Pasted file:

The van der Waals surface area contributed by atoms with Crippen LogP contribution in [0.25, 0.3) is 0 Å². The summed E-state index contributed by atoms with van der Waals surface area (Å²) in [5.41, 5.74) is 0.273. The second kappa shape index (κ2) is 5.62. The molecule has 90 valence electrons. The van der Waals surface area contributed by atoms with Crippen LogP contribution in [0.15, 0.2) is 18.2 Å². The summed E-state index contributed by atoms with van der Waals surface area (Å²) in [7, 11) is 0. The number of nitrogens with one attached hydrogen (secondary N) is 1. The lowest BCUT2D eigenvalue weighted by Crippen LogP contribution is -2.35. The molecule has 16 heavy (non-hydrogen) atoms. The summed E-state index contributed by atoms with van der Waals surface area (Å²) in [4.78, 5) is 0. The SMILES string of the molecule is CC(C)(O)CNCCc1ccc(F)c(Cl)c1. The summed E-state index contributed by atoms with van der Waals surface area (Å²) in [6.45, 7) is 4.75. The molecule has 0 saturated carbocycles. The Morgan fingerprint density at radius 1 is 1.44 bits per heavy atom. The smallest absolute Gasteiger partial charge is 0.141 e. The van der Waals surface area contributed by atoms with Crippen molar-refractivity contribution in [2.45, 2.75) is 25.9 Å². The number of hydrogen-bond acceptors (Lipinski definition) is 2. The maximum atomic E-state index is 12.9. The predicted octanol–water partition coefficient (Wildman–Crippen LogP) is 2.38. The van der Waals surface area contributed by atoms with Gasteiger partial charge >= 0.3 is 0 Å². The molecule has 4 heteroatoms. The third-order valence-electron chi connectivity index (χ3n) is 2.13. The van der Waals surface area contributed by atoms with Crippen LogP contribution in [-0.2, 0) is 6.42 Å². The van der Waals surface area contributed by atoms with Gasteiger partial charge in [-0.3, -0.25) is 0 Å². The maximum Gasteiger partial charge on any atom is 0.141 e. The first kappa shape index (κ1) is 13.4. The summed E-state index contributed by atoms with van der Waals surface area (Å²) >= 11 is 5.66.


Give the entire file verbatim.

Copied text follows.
The van der Waals surface area contributed by atoms with Crippen LogP contribution in [0.25, 0.3) is 0 Å². The summed E-state index contributed by atoms with van der Waals surface area (Å²) in [5.41, 5.74) is 0.273. The second kappa shape index (κ2) is 5.62. The molecule has 90 valence electrons. The van der Waals surface area contributed by atoms with Crippen LogP contribution in [0.15, 0.2) is 18.2 Å². The summed E-state index contributed by atoms with van der Waals surface area (Å²) in [7, 11) is 0. The number of nitrogens with one attached hydrogen (secondary N) is 1. The lowest BCUT2D eigenvalue weighted by Crippen LogP contribution is -2.35. The molecule has 16 heavy (non-hydrogen) atoms. The summed E-state index contributed by atoms with van der Waals surface area (Å²) in [4.78, 5) is 0. The SMILES string of the molecule is CC(C)(O)CNCCc1ccc(F)c(Cl)c1. The summed E-state index contributed by atoms with van der Waals surface area (Å²) in [6.45, 7) is 4.75. The molecule has 0 saturated carbocycles. The Morgan fingerprint density at radius 1 is 1.44 bits per heavy atom. The smallest absolute Gasteiger partial charge is 0.141 e. The van der Waals surface area contributed by atoms with Crippen molar-refractivity contribution in [2.45, 2.75) is 25.9 Å². The number of hydrogen-bond acceptors (Lipinski definition) is 2. The maximum atomic E-state index is 12.9. The predicted octanol–water partition coefficient (Wildman–Crippen LogP) is 2.38. The van der Waals surface area contributed by atoms with Gasteiger partial charge >= 0.3 is 0 Å². The molecule has 4 heteroatoms. The third-order valence-electron chi connectivity index (χ3n) is 2.13. The van der Waals surface area contributed by atoms with Crippen LogP contribution in [-0.2, 0) is 6.42 Å². The van der Waals surface area contributed by atoms with Gasteiger partial charge in [-0.3, -0.25) is 0 Å². The maximum Gasteiger partial charge on any atom is 0.141 e. The first kappa shape index (κ1) is 13.4. The summed E-state index contributed by atoms with van der Waals surface area (Å²) >= 11 is 5.66.